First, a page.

January 26, 2024

The EU Markets in Crypto-Assets (MiCA) Regulation Explained


The Markets in Crypto-Assets Act, or MiCA, a landmark regulatory framework in the EU, is now a reality. The European Parliament cast its definitive vote on April 20, 2023, and the Act was subsequently ratified by the Economic and Financial Affairs Council of the EU on May 16, 2023. This acceptance marks the successful conclusion of the legislative process, signifying that the Act has been officially adopted and now is anticipated to enter into force on the 20th day following its publication in the Official Journal of the European Union.

MiCA establishes a unique regulatory environment in the EU for crypto businesses, offering greater clarity on the overarching rules for industry players. It's designed to deliver transparency, uniformity, and security in the realm of digital assets.

This article will provide a comprehensive overview of the now-effective MiCA Act, delving into its key aspects, such as:

  • What is MiCA?
  • Who and what does MiCA apply to?
  • What are the key points of the MiCA Regulation?
  • When will MiCA become effective?

To learn more, you can view the full text of the EU MiCA legislation.

All the information in this article is provided for informational purposes only and should not be considered as investment, tax or legal advice.

This article is brought to you by the Legal Nodes team. We're helping businesses build global legal structures and navigate regulations. Speak to us to learn how we can help you with MiCA compliance.

What is Markets in Crypto-Assets (MiCA) Regulation? 

Markets in Crypto-Assets Regulation is a draft legislation that aims to create an all-encompassing legal framework for the regulation of crypto assets in the EU. Essentially, MiCA is taking some of the best practices already found in financial market regulations and applying them to the crypto industry. 

The key objectives of MiCA are:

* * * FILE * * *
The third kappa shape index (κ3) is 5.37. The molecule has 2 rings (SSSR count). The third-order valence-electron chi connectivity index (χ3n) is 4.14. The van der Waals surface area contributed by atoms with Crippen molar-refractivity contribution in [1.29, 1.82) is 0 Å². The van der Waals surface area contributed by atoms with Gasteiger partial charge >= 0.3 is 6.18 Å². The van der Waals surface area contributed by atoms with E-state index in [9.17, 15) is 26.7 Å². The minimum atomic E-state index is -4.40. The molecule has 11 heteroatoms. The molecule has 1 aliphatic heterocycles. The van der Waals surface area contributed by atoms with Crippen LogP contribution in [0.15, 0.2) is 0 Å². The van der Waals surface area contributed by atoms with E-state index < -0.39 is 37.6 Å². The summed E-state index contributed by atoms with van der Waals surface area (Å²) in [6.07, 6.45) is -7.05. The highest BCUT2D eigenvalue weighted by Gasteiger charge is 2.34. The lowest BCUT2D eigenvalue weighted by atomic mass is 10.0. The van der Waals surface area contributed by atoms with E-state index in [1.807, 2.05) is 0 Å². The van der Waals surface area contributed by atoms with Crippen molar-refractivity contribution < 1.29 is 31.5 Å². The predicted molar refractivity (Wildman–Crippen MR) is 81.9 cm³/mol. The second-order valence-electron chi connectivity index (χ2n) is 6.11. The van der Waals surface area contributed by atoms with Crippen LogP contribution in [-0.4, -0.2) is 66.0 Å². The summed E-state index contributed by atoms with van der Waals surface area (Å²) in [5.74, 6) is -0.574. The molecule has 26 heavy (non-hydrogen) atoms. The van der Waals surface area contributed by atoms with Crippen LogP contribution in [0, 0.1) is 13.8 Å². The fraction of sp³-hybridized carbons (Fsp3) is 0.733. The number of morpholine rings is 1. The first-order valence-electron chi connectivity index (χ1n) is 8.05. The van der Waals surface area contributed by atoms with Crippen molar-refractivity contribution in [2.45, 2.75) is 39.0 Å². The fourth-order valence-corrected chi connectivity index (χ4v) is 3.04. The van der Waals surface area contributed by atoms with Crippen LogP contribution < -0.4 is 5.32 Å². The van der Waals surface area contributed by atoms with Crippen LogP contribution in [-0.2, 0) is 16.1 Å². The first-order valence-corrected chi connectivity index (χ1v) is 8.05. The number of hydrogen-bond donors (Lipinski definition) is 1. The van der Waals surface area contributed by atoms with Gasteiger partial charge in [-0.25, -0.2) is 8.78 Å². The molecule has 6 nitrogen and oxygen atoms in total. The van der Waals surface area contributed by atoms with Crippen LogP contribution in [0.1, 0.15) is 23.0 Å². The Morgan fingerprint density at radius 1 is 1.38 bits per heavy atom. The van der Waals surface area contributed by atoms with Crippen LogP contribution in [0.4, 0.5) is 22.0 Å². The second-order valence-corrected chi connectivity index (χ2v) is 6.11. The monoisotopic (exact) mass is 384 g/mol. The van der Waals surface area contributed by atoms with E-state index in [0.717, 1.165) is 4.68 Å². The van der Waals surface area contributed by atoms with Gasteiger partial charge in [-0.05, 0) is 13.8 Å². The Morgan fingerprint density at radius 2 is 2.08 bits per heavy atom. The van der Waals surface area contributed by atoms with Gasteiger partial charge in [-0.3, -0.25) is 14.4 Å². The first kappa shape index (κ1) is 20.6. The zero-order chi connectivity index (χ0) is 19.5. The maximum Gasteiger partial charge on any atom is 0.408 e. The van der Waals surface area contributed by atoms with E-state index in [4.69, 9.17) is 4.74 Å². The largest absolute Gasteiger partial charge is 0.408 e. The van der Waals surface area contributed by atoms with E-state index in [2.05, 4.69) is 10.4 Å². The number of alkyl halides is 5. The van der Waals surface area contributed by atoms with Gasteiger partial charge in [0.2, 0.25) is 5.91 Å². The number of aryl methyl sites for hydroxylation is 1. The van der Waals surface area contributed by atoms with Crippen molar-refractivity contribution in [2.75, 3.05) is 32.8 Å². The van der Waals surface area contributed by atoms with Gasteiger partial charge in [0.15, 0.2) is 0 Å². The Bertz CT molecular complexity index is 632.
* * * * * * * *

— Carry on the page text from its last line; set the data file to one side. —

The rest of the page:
• To replace individual regulations found within several EU nations with one unifying and comprehensive framework
  • To set clearer rules for crypto-asset service providers and token issuers
  • To provide more certainty in the regulation of crypto assets where it is not covered by the existing financial regulations

Who and what will MiCA apply to? 

Businesses covered by MiCA, or crypto-asset service providers (CASPs), include: 

  • Custodial wallets
  • Exchanges for crypto to crypto transactions or crypto to fiat transactions
  • Crypto-trading platforms
  • Crypto-asset advising firms and crypto-portfolio managers

In terms of assets applicability, MiCA covers three types of assets:

  • Asset-referenced tokens (including stablecoins backed by commodities, or one or several currencies) 
  • E-money tokens (stablecoins backed by a single fiat currency)
  • Other tokens, including utility tokens 

MiCA will only apply to NFTs (non-fungible tokens) if the NFT has characteristics that make it similar to one of the assets that MiCA definitely applies to. For example, MiCA rules might apply to an NFT that is like a utility token or a financial instrument. When working on NFT’s token legal design, it will also be important to remember that simply assigning a unique identifier to a token is not an indicator of non-fungibility. Under MiCA, non-fungible tokens issued in large series could be considered fungible and therefore require an authorization. Most likely, this will influence projects that fractionalize NFTs. 

Will MiCA apply to DeFi apps? No, MiCA won’t apply to dApps, as they operate without intermediaries. Because DeFi is a type of dApps, MiCa will also not apply to them. Read more about the best practices for legal structuring a dApp here.

What are the key points of MiCA Regulation?

How does MiCA set itself apart from existing crypto regulations? What are the critical new rules that MiCA will introduce? How are these changes going to impact existing and planned Web3 projects? Here’s what Web3 lawyers and project founders need to know.

Projects operating in the EU will need fewer licenses

With MiCA, individual national Web3 permit regimes will no longer exist. Instead, MiCA introduces one authorization system to be used by all EU countries. CASPs that have been authorized in the countries they are registered in will now be able to provide their services to all EU nations. Typically, national licenses only permit operations in the country they are issued, so MiCA Regulation will allow regional Web3 businesses to operate in larger markets on fewer licenses. 

CASPs will have more obligations and disclosures

Some of the new requirements for CASPs under MiCA will include (but are not limited to): 

  • Having an office in an EU country and having at least one director-resident of the EU country